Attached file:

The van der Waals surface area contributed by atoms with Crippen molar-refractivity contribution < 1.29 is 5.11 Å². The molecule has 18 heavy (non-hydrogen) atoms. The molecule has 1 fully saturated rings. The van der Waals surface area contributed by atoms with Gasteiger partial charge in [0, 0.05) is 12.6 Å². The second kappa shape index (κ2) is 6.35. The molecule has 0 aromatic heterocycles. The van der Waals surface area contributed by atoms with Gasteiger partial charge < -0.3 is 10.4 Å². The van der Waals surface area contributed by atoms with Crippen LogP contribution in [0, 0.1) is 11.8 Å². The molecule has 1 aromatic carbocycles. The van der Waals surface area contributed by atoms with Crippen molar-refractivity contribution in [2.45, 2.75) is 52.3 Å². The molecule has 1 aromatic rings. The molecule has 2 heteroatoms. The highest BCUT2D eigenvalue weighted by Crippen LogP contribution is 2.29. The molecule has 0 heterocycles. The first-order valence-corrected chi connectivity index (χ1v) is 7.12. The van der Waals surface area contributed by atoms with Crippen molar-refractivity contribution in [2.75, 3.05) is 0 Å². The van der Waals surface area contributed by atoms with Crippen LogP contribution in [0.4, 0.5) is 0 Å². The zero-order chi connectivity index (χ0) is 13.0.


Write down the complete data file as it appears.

The van der Waals surface area contributed by atoms with Crippen molar-refractivity contribution < 1.29 is 5.11 Å². The molecule has 18 heavy (non-hydrogen) atoms. The molecule has 1 fully saturated rings. The van der Waals surface area contributed by atoms with Gasteiger partial charge in [0, 0.05) is 12.6 Å². The second kappa shape index (κ2) is 6.35. The molecule has 0 aromatic heterocycles. The van der Waals surface area contributed by atoms with Gasteiger partial charge < -0.3 is 10.4 Å². The van der Waals surface area contributed by atoms with Crippen LogP contribution in [0, 0.1) is 11.8 Å². The molecule has 1 aromatic carbocycles. The van der Waals surface area contributed by atoms with Crippen molar-refractivity contribution in [2.45, 2.75) is 52.3 Å². The molecule has 1 aromatic rings. The molecule has 2 heteroatoms. The highest BCUT2D eigenvalue weighted by Crippen LogP contribution is 2.29. The molecule has 0 heterocycles. The first-order valence-corrected chi connectivity index (χ1v) is 7.12. The van der Waals surface area contributed by atoms with Crippen molar-refractivity contribution in [2.75, 3.05) is 0 Å². The van der Waals surface area contributed by atoms with Crippen LogP contribution in [0.4, 0.5) is 0 Å². The zero-order chi connectivity index (χ0) is 13.0.